We expect that our observed ceiling in recall around 80% may also reflect several limitations in the available training set. The primary challenge of using PASC diagnosis information in EHR data as a training standard, particularly for non-MIS-C PASC, is that the lack of a specific definition means the presence or absence of PASC-specific diagnosis codes does not constitute a gold standard for defining PASC. Moreover, patients who were seen with PASC and MIS-C may not have received the relevant diagnosis codes either due to the recent release of the codes or the early limited understanding of PASC, especially in the case of less severe sub-phenotypes. Thus, while diagnosis codes can serve as a starting point for assessing complications due to COVID-19, there is likely under-ascertainment of PASC which may result in false negative labels in our control population. The lack of a consensus definition may drive differences in clinical assignment of the code, and many patients may either be undiagnosed or never visit a clinician if the symptoms are not severe. On the other hand, false positives are also possible: many PASC features may reflect ongoing symptoms or conditions related to the acute COVID-19 infection, and therefore the lack of clear boundary between acute and post-acute symptoms and conditions may have led to patients in the acute phase of illness receiving a PASC diagnosis. Additionally, unlike adult care, there are relatively few institutional markers, such as dedicated long COVID-19 clinics, for patients with PASC, who receive their care in broader specialty settings such as cardiology or neurology. Lack of follow up for non-MIS-C PASC patients may also limit the model’s ability to identify distinguishing characteristics. The SHAP value plots indicate that many of the predictive features of PASC occur within the first three months from diagnosis, which may reflect this limitation.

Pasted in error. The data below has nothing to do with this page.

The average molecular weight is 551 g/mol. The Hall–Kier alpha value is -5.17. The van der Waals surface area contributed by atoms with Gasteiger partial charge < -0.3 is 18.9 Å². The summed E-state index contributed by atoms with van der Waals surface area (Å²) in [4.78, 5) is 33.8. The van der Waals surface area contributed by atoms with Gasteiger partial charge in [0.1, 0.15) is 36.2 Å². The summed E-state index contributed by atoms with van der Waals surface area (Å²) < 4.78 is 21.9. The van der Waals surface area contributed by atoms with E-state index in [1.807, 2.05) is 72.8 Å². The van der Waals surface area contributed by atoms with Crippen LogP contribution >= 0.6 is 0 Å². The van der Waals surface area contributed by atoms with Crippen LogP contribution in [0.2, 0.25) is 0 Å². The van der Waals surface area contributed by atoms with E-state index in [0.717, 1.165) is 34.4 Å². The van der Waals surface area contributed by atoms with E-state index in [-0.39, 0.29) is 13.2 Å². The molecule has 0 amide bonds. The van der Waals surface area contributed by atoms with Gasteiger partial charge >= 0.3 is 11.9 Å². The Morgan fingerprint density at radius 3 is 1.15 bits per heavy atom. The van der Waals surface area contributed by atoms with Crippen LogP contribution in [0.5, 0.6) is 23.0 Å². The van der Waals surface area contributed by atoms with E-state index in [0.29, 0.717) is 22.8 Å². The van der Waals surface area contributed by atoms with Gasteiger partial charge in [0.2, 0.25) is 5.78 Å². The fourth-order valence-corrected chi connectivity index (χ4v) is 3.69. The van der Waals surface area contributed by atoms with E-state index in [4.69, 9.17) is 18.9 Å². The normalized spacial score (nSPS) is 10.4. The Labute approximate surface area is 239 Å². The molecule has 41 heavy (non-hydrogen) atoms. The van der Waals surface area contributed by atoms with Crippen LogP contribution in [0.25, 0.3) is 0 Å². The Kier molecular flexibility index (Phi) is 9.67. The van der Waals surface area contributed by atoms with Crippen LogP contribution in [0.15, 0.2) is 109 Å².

When compared with adults, PASC in children may present with a milder clinical course [29], leading to underdiagnosis in the health care setting. Some effects of PASC may have been seen in school performance or extracurricular participation, neither of which may have been captured in the EHR. Pediatric PASC may less frequently involve focal organ dysfunction that prompts specific utilization, such as laboratory testing or diagnostic imaging which is well-captured in EHR data. Additionally, the majority of PASC manifestations in children possibly occur shortly following acute infection and resolve more rapidly than in adults [10]. These factors both require a distinct approach to classifying children with PASC and warrant further investigation as clinical guidelines and definitions are developed. Review of feature contribution using SHAP value visualization reveals complex patterns, especially for non-MIS-C variants of PASC. In the more straightforward MIS-C case, the diagnoses with greatest positive impact are mobility findings pre-diagnosis and vascular malformation post-diagnosis, possibly related to testing for coronary artery aneurysms (S2d Fig). Consistent with expectation, procedure codes show a positive contribution of cardiac testing (S2g Fig), and laboratory testing for inflammation has a positive impact (S2e Fig; labelling as a rheumatoid arthritis panel reflects TreeScan’s aggregation of specific tests into umbrella terms that subsume them), while additional infection-related testing is more characteristic of unaffected patients. Oral formulations targeted at younger children contribute positively to MIS-C classification, likely representing use of aspirin prophylaxis in these patients (S2f Fig).